Good ideas in election year are as rare as hen's teeth. So there are few qualms when it comes to politicians stealing them from one another.
However, National's outright copying of Labour's plan to create a far more co-ordinated, whole-of-Government approach to stopping vulnerable children falling through the cracks is as brazen as it gets when it comes to gazumping your opponent. It's daylight robbery, pure and simple.
That is not the only area where the Prime Minister's Statement to Parliament, which provides a generalised outline of the Government's programme for the year ahead, seeks to neutralise the few areas where the major Opposition party has managed to establish significant points of difference.
Labour intends to focus on the cost of living in the run-up to the election in the belief rising prices since the 2008 election makes National especially vulnerable on the economic front.
Key's response is to try and turn the tables on Labour by claiming current monetary policy which is guided by the Reserve Bank's focus on containing inflation will minimise price rises. "We note that this is not the position of some other parties in this Parliament;" John Key says, referring to Labour's plan to revise the Reserve Bank's targets to take in other economic indicators like the exchange rate.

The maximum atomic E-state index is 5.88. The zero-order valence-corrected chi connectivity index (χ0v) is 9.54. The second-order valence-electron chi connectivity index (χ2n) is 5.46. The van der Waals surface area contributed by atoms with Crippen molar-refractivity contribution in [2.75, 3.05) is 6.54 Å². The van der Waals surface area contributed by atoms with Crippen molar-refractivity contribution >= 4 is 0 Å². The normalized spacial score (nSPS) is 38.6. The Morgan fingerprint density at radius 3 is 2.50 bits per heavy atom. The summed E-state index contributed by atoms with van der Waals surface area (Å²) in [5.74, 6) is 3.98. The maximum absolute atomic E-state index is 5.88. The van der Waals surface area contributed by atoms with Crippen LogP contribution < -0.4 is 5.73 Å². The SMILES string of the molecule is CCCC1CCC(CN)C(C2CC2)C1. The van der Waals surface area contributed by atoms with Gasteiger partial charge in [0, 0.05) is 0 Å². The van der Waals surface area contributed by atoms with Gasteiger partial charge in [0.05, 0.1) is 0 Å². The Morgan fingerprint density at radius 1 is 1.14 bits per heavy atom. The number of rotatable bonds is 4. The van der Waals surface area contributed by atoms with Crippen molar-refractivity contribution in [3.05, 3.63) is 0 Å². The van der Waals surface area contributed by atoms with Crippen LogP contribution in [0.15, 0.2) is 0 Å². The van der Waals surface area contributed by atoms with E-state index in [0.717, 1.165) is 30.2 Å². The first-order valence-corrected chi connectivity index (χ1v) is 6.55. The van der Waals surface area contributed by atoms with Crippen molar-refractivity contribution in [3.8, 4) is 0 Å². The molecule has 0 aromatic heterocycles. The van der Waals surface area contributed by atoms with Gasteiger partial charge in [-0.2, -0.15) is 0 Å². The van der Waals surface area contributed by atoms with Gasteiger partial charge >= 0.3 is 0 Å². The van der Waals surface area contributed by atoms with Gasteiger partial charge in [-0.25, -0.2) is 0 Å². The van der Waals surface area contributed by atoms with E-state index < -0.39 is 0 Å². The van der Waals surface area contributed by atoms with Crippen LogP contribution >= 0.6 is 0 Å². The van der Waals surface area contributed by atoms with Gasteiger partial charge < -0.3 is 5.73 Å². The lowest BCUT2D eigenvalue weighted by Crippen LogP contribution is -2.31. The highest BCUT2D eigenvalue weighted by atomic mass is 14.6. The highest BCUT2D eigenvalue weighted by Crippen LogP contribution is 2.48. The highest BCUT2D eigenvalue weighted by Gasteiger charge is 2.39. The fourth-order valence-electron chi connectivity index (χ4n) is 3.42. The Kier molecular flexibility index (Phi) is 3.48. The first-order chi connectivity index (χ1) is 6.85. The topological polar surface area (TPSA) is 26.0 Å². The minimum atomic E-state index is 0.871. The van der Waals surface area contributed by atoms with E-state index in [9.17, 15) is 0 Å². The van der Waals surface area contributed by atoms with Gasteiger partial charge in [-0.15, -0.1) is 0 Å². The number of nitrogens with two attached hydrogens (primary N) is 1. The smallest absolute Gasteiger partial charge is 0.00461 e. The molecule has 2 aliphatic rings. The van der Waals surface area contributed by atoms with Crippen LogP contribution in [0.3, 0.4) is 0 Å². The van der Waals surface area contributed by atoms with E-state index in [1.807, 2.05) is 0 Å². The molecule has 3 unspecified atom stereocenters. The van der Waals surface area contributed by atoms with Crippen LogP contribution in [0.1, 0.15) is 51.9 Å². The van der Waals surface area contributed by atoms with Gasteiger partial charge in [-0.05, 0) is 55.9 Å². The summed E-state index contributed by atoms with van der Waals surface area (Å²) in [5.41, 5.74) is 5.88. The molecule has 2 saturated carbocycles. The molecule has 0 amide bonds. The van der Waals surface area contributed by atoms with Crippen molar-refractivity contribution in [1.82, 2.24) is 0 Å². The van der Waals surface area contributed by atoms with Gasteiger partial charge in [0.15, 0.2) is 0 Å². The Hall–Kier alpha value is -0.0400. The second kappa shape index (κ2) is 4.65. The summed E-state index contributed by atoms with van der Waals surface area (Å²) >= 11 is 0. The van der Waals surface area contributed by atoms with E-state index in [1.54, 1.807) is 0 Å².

The implication is prices would rise even more if the Reserve Bank has too many disparate objectives.
Key also produces figures to show the price of goods and services has risen by 6 per cent since the last election, while the after-tax average wage has actually gone up by 16 per cent.
Thank tax cuts for that. The figures might be right. But they won't equate with most people's experience in the nation's shopping malls.
That is even less the case for public servants who have had little if any in the way of wage increases under National - presuming they still have a job.
The statement points out that National has reduced the number of full-time positions in the public service by 5 per cent since coming to office.
There is more restructuring to come to make government bureaucracy "smaller and smarter". No detail yet mind you. That will be revealed in a speech by Finance Minister Bill English in a few weeks time.
Required under Parliament's rules to be delivered on the opening day of the year's sitting, Prime Ministers' statements tend to be less about detail and more about direction - Labour's as well as National's in this year's case.